Various Artists – Love Me Do (review)

Various Artists – Love Me Do – 50 Songs That Shaped the Beatles (Fantastic Voyage) review

A 2-disc audio genealogy of the greatest band in the world. .

What made the Beatles so great is how diverse their music was.  The same band that wrote the pop confection of “She Loves You,” delved into the deeply personal “Julia,” the Tin Pan Alley homage “When I’m Sixty Four,” and the raw mix of hard rock and politics of “Revolution.”  But, the Beatles didn’t come up with all of this variety by living in a bubble. They were profoundly affected by a wide array of popular music, which then filtered into their own songs.  A new, two-CD compilation, Love Me Do – 50 Songs That Shaped the Beatles, takes an unique look at the multi-colored landscape that helped meld the Beatles into worldwide superstars.

While other collections have focused primarily on songs the Beatles covered, this set digs much deeper, into music that they were hearing, even as children.  Disc one opens with Fats Waller’s “I’m Gonna Sit Right Down and Write Myself a Letter” from 1935, a song that Paul McCartney would open his most-recent solo album with (Kisses on the Bottom – read our review).  Also surprising is the inclusion of the cheeky 1940’s ballad from Les Brown (and sung by Doris Day) “Sentimental Journey,” which Ringo would cover for his first solo album.

Some influences are obvious – it was John & Paul’s mutual love of Little Richard that first brought them together as bandmates.  They ended up covering “Long Tall Sally” for a 1964 EP, as they did with Larry Williams’ “Bad Boy.”  “Rock Island Line,” by skiffle king Lonnie Donegan, was an early blueprint for their first band, the Quarrymen.  The Crickets were also a huge influence – McCartney would eventually purchase “That’ll Be the Day” along with the entire Buddy Holly catalog.  There’s also tracks by early rock n’ rollers like Carl Perkins, Chuck Berry, Gene Vincent and Eddie Cochran – all artists covered by the Beatles in their salad days.

But the band was affected by more than just early rock n’ roll, they loved the pop and hillbilly music of the day, as tracks by Nat King Cole, Peggy Lee, Slim Whitman and Hank Williams attest.  The Beatles were also known for their keen sense of humor, and early influences like the Coasters’ wacked-out version of “Besame Mucho,” and the dig-at-stardom novelty of Peter Sellers’ “Puttin’ on the Smile,” show where some of their craziness came from.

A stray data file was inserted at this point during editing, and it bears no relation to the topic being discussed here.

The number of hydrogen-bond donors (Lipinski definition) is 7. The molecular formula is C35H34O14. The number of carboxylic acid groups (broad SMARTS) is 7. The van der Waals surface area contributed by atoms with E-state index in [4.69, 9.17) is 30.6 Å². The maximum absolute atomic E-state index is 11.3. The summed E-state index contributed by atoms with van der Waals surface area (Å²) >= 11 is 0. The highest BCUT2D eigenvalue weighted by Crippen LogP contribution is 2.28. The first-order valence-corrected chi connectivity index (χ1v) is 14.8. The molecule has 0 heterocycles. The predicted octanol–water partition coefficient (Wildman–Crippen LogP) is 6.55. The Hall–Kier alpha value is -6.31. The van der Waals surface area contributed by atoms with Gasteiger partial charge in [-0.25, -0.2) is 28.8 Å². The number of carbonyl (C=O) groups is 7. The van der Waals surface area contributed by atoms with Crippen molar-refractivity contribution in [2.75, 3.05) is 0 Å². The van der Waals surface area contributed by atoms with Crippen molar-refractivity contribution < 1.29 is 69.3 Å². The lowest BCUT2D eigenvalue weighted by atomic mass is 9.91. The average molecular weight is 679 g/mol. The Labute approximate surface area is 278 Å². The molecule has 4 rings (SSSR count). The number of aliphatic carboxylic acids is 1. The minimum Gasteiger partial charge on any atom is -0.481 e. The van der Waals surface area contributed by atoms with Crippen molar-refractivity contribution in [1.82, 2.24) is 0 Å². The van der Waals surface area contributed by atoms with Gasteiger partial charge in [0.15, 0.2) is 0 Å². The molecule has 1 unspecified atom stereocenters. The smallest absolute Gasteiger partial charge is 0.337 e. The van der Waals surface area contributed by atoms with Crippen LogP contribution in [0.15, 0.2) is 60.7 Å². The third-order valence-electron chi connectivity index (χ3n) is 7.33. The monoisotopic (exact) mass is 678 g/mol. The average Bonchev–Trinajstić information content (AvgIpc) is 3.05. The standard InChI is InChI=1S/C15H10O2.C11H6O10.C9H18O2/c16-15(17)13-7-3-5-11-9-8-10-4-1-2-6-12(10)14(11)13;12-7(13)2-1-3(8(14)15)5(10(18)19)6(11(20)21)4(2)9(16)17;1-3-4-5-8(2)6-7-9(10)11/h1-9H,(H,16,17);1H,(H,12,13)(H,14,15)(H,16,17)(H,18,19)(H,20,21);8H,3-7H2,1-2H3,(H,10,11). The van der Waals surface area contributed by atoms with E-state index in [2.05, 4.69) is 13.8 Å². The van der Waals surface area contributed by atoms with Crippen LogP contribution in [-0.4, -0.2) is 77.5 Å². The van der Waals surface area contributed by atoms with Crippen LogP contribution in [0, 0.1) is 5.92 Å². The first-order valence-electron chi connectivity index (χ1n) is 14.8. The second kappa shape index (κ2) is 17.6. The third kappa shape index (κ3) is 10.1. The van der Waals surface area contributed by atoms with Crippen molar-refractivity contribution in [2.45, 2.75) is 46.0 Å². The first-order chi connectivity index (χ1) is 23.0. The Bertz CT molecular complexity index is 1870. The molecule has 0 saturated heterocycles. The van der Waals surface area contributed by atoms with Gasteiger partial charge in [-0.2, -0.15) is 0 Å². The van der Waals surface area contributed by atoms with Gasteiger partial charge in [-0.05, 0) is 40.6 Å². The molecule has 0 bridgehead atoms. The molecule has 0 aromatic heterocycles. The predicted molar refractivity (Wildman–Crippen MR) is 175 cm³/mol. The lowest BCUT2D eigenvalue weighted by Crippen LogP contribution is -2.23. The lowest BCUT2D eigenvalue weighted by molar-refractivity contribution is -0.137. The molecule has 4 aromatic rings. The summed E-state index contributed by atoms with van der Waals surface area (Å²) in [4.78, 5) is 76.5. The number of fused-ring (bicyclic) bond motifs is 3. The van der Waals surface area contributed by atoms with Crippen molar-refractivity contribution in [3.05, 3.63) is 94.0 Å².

We get to see direct influences of songs like “Bad Penny Blues” by Humphrey Lyttelton, which the Beatles aped for the rhythm of “Lady Madonna,” while “Kathy’s Waltz” off Dave Brubeck’s Time Out album, was an early inspiration for McCartney’s “All My Loving.”  We also get a complete version of “Maggie Mae” done here by the Vipers – in the Beatles hands, they tackle a mere :40 seconds of it to end side one of Let it Be.

And, there is actually one Beatles song on the set – billed as the Beat Brothers, they backed Tony Sheridan on the standard “My Bonnie,” which closes disc one.  Another song that’s part of the Beatles’ lore is “Hey! Baby” by Bruce Channel.  The harmonica player on that track, Delbert McClinton, became friends with a young John Lennon during a European tour, and taught the young musician how to play harmonica – evidenced later by songs like “Love Me Do.”

In keeping with the theme of other Fantastic Voyage releases, this collection is wildly eclectic.  But, there’s plenty of stone-cold classics like “Please Mr. Postman” from the Marvelettes, and “Save the Last Dance For Me” from the Drifters, interspersed among the lesser-known material to make for an diverse, yet enjoyable listen.  There’s also an excellent booklet, with each song getting a paragraph explanation of why it was included.

It’s easy to take the genius of the Beatles for granted.  Their music has been a part of our lives for decades now.  Yet, just as they influenced generations of musicians, so too were the Beatles influenced by the music around them.  Love Me Do delves into the diverse ingredients that helped shape their legendary career.   –Tony Peters